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8 Cars That Look Like the AE86 (Hachi-Roku’s Whip)

There’s no way around talking about the enduring Toyota AE86 without mentioning Initial D.

Who in the mid-80’s would have guessed that an import econo-box would become such a legendary tuning platform for the sport compact segment?

First released in 1995, Initial D became a phenomenon in Japan helping the manga and anime cross the Pacific riding on a wave of interest in JDM car culture.

For fans of drifting and Japanese car culture, few cars can match the legendary status of the Toyota AE86.

The latest 86 was built as a tribute to the original.

And as much as we followed the melodrama of the characters featured in the Initial D storyline, the cars were the stars we came to watch.

The Toyota Sprinter Trueno is the hero car of the series. It’s very similar to the Corolla GT-S in America.

The popularity of the series led to a huge jump in the value of these once-neglected cars.

What’s made this such an enduring car is that while fun to drive, the AE86 is highly modifiable.

Here’s a list of our favorite cars that look like the AE86.

1. Toyota A60 Celica Supra

A60 Toyota Celica Supra

If we didn’t want or couldn’t get an AE86, the A60 Toyota Celica Supra would be our top choice.

This was serious contender for me as my first car.

The A60 was initially offered as an extended version of the Celica to provide enough room for the inline six motor.

Which is one reason why the AE86 and A60 share a very similar shape.

2. Toyota A70 Supra

A70 Toyota Celica Supra

A 1988-year model of this Supra also almost became my first car. But the deal didn’t work out.

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The A70 is an iconic car.

This was after all the Supra generation that finally dropped the Celica name to become the car we love today.

Redesigned from the ground up, the A70 wasn’t just iconic, it was a groundbreaking car when it was first introduced.

It even comes with a removable Targa roof.

3. Nissan 200SX

Nissan 200SX Hatchback

A driftable car like the AE86 that’s not a Toyota? What about the 200SX?

It’s a rear-wheel-drive car powered by a 2.0-liter turbocharged engine. The 200SX was Nissan’s answer to the runaway success of the Celica.

Equipped with a wide stance and low center of gravity, handling is exceptional making it an excellent entry-level sports car.

4. Honda Accord Hatchback

CA Honda Accord Hatchback

In California, there’s a Honda Accord hatchback cosplaying as a Toyota AE86 Trueno from Initial D, which gives you some visual insight into the aesthetic similarities of these two cars.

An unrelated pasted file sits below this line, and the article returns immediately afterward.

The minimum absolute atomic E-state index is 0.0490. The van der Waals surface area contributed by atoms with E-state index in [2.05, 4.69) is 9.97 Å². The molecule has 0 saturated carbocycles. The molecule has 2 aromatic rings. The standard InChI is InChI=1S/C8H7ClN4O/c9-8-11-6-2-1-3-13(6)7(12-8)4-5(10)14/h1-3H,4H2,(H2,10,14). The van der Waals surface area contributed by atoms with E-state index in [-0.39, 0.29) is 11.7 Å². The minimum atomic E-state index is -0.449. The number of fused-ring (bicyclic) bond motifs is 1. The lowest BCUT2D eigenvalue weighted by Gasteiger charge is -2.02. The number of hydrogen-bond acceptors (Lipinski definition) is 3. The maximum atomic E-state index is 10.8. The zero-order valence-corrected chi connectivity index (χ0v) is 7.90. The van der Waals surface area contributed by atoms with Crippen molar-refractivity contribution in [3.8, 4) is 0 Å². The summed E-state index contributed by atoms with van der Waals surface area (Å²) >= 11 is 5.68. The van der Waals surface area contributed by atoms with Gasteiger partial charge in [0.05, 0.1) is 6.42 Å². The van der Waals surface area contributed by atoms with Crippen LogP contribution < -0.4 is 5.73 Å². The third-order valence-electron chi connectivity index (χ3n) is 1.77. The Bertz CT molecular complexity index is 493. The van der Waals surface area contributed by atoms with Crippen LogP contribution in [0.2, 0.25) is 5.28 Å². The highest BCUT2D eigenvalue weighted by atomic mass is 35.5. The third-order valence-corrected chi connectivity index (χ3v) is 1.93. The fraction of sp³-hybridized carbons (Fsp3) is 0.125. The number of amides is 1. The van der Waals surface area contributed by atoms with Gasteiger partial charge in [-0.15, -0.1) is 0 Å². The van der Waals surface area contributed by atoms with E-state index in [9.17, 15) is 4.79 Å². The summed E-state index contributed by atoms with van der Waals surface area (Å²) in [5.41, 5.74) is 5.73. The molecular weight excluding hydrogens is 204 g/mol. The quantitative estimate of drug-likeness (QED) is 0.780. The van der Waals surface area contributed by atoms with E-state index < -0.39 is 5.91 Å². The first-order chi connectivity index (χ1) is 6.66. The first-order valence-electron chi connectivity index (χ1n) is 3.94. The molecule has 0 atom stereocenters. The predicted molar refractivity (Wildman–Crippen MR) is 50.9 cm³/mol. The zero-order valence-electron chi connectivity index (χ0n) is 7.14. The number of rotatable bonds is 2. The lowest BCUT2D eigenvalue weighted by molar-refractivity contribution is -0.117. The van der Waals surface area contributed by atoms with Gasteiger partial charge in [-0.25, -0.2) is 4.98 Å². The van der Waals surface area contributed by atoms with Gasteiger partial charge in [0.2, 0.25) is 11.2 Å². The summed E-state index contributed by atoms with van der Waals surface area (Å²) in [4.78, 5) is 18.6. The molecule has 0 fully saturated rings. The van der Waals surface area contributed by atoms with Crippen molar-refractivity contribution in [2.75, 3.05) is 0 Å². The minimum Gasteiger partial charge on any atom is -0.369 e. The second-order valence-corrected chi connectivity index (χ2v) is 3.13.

Along with the famous panda paint job, they share the same lines along with pop up headlights. But while the Toyota is rear wheel drive, the Honda is front wheel drive.

Produced between 1986 and 1989, the CA Accord is supported by plenty of aftermarket goodies.

It had a drag coefficient on par with Toyota Supras of the day.  

5. Acura Integra

First Generation Acura Integra

The Integra was one of the original launch models for Honda’s new luxury brand back in 1986.

As Acura’s entry-level luxury car, it was the upscale alternative to the Civic.

It incorporates refined components of the CRX Si’s suspension along with disc brakes on all four wheels.

As such, the Integra was highly regarded for its handling and performance. The first generation also featured pop headlights like the AE86.

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6. Porsche 944

Porsche 944

I almost bought this car instead of my Eagle Talon. But at the time I didn’t know enough about Porsches to pull the trigger.

And from what I’ve read about keeping a 944 roadworthy, it was the right move for me.

But if you’re more mechanically savvy than I was. Like the AE86, you’re getting a great sports car with balanced handling.

But I can only recommend this car if you can find a really clean example.

Have deep pockets. Or you really know your way around cars. Either way, it’s going to cost you.

7. Foxbody Mustang

Ford Mustang Foxbody

If you’re looking for an American nameplate that offers a bit more grunt than the AE86.

Might I suggest the third gen Mustang, also known as the Foxbody Mustang. Ford produced the Foxbody Stang from 1979 to 1993.

So, there’s plenty of them out there, which means you can pick one up for dirt cheap. The chassis was still being used for the SN95 Mustangs.

The aftermarket support is insane.

8. Honda CRX

Second Generation Honda CRX

If you don’t want or need four seats, the CRX is a fantastic option. These cars were popular when I was in high school, even my brother had one.

You talk about an insane aftermarket scene, the potential for this car is only limited by your imagination.

There are a number of great engines that’ll fit in this car, and the handling is out of this world.